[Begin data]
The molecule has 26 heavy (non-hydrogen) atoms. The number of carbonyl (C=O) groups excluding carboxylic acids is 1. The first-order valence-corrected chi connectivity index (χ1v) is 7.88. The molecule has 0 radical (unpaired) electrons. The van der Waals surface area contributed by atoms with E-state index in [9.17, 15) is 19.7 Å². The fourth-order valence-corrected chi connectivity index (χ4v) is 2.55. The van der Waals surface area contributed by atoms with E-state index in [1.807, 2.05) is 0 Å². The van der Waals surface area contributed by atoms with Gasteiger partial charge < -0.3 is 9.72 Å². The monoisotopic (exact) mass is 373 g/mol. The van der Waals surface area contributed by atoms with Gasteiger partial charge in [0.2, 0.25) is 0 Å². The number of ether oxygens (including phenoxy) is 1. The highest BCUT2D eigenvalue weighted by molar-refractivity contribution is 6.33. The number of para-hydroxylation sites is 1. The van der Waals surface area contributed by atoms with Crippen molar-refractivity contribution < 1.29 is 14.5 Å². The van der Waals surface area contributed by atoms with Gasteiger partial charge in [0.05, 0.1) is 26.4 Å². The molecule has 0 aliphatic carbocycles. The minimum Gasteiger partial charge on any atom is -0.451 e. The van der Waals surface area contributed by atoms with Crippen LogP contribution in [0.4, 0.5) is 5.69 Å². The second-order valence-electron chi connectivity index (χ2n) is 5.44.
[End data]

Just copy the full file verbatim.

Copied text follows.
The molecule has 26 heavy (non-hydrogen) atoms. The number of carbonyl (C=O) groups excluding carboxylic acids is 1. The first-order valence-corrected chi connectivity index (χ1v) is 7.88. The molecule has 0 radical (unpaired) electrons. The van der Waals surface area contributed by atoms with E-state index in [9.17, 15) is 19.7 Å². The fourth-order valence-corrected chi connectivity index (χ4v) is 2.55. The van der Waals surface area contributed by atoms with E-state index in [1.807, 2.05) is 0 Å². The van der Waals surface area contributed by atoms with Gasteiger partial charge < -0.3 is 9.72 Å². The monoisotopic (exact) mass is 373 g/mol. The van der Waals surface area contributed by atoms with Gasteiger partial charge in [0.2, 0.25) is 0 Å². The number of ether oxygens (including phenoxy) is 1. The highest BCUT2D eigenvalue weighted by molar-refractivity contribution is 6.33. The number of para-hydroxylation sites is 1. The van der Waals surface area contributed by atoms with Crippen molar-refractivity contribution < 1.29 is 14.5 Å². The van der Waals surface area contributed by atoms with Gasteiger partial charge in [0.05, 0.1) is 26.4 Å². The molecule has 0 aliphatic carbocycles. The minimum Gasteiger partial charge on any atom is -0.451 e. The van der Waals surface area contributed by atoms with Crippen LogP contribution in [0.4, 0.5) is 5.69 Å². The second-order valence-electron chi connectivity index (χ2n) is 5.44.